Women are believed to excel in all fields of endeavor and in many things, they are better and excel more than men. Women do participate in the social and administrative areas of the Bahà'i faith. It is believed that until women take their rightful place in society the world will remain imbalanced and imperfect.

Julia: So there is a great emphasis on education in the Bahà'i faith. Can you tell me what the Bahà'i see as the best methods of education?

Robert: There are two kinds of education, secular and spiritual. In the secular realm, we value abilities of learning to read and write. Reading is necessary for access of the revelations of the prophets, and certainly it is necessary to progress in the world.

On the spiritual level, we teach our children prayers. We raise our children to develop virtue, then to read and write. We believe that the development of virtue is more important than reading and writing. The Words of Wisdom say that the source of all learning is the knowledge of God. You can be intelligent and function well in the world without the realization of the spiritual, and we value spirituality above intellectualization.

There is also emphasis on developing one's special talents. Abdu'l-Bahai said that every mind and type of comprehension is different. But education can have the power to polish the human gem, to produce and develop virtue and capacities in the human reality.

Julia: I understand the Bahà'i believe that spiritual progress involves discovering the "image of God within," with the idea of developing the character and divine qualities as we draw closer to God. Can you tell us more about these principles?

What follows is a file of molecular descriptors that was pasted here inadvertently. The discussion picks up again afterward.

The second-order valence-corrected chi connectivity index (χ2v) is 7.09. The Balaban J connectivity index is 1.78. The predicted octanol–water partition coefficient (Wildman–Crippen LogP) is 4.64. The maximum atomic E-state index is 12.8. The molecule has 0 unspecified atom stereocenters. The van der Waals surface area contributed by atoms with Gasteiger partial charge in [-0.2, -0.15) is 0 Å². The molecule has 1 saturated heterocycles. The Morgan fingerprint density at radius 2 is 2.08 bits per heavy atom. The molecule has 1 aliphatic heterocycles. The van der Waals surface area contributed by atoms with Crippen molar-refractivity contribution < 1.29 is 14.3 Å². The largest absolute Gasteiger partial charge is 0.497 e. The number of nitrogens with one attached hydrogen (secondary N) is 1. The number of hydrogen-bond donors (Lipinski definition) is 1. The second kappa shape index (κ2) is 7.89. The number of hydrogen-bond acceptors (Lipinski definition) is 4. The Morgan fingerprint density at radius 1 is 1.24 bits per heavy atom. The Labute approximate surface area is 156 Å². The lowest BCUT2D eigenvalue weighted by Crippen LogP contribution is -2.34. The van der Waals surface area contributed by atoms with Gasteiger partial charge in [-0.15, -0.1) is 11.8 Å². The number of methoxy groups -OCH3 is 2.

Robert: By discovering the image of God within, we are able easily to live out the qualities of the God nature. The attributes include non-judgment, kindness, fairness, tenderness, fellowship, empathy, and honesty.

In the Book of Certitude, it is said that knowledge brings forth the fruit of patience, true understanding, and love. Obscure or vain thoughts bring about arrogance and conceit.

Julia: What about the idea that there are two powerful effects on health — the patient's mental or emotional state, and the Holy Spirit's ability to heal through the person who is offering prayers? That spirituality can be transmitted to overcome physical weakness?

Robert: There are many dimensions to healing. One must be mentally confident that he or she is involved in a healing. This is a state of mind-over-matter that physicians today know about. If patients have confidence that they will be healed or believe that they will be healed, the odds of their receiving a cure are higher.

There is also the dimension of prayer, the faith of the person praying, their ability to call in the Holy Spirit.

And there is the physical level. Healing can be received on the physical level, too. There are laws that rule physicality, and these, too, are important.

Every individual has divine qualities, but these attributes must be actuated and developed. The heart has been cleansed, and one must move away from earthly teachings.[3] We must use our free will to choose the struggle of polishing the Divine and removing the dross.